Unusual Aesthetic Majolica Tile
  • Style/technique: Aesthetic majolica
  • Manufacturer: Gibbons Hinton
  • Pattern number: 409
  • Dimensions: 6" x 6"
  • Date: circa 1895


A super aesthetic movement tile in the Morris & Co 'Longden' format of quadrants with alternating floral sprigs and stylised flowerheads. Inspired design, lively floral sprigs and bold stylised flowerheads. Clearly aesthetic designs are relatively uncommon in majolica. In two somewhat unusual colours, mustard and 'bondi' blue though I doubt it was called bondi blue in 1895.

This design can be seen on the catalogue page reproduced in Blanchett.

Gibbons Hinton are one of the lesser known companies but their tiles are almost always super manufacturing quality and great designs too. Owen Gibbons trained at the South Kensington School of Art and was for a time curator of the Royal Architectural Museum in London before becoming head of the Coalbrookdale School of Art in Shropshire. Whilst there he designed a number of tiles for Maw & Co, this may be one of his designs too.

Verso very clean with moulded pattern number and distinctive Gibbons Hinton locks.

Condition: Near perfect
Price: £65 (approx $102)
Stock number: 02819

One very tiny chip top right corner.

UK Special Delivery £73

US and World Airsure £80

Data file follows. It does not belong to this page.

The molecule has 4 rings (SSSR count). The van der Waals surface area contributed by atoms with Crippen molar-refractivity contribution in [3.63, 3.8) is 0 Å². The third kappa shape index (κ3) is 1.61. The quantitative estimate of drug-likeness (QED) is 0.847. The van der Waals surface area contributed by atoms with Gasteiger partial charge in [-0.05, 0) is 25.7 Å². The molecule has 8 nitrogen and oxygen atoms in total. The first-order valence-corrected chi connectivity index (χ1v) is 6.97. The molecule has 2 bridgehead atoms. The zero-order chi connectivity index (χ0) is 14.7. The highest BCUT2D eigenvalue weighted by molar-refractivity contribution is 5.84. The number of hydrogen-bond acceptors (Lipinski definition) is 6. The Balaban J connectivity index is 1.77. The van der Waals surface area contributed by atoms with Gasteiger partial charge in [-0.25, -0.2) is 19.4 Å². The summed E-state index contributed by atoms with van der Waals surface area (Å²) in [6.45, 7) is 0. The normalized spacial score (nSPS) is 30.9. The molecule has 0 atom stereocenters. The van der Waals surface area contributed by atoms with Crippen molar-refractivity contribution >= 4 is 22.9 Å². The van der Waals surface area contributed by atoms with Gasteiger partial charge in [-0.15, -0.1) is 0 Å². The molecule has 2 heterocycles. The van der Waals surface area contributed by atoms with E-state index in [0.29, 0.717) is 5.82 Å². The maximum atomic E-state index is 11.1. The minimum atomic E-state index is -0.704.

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Condition: Very fine
Price: £60 (approx $95)
Ref: 02819B

Very tiny chips left corners, two minute chips left edge, a little very light wear on the raised line just above the bottom edge otherwise surface condition is perfect.

UK Special Delivery £68

US and World Airsure £75

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The image is full size at 72 dpi (about 430 pixels wide) in maximum quality JPEG format. A larger 120 dpi image also in maximum quality JPEG format can be forwarded by email if required.

The image is a little oversize rather than cropped close to the edges so that the edges can easily be seen and any chips etc can be quickly spotted. Other marks described are usually not visible at all when the tile is viewed straight as one normally sees it and can only be seen with a critical eye when the tile is tilted to catch imperfections in reflected light. For more details of how we describe marks see Condition.


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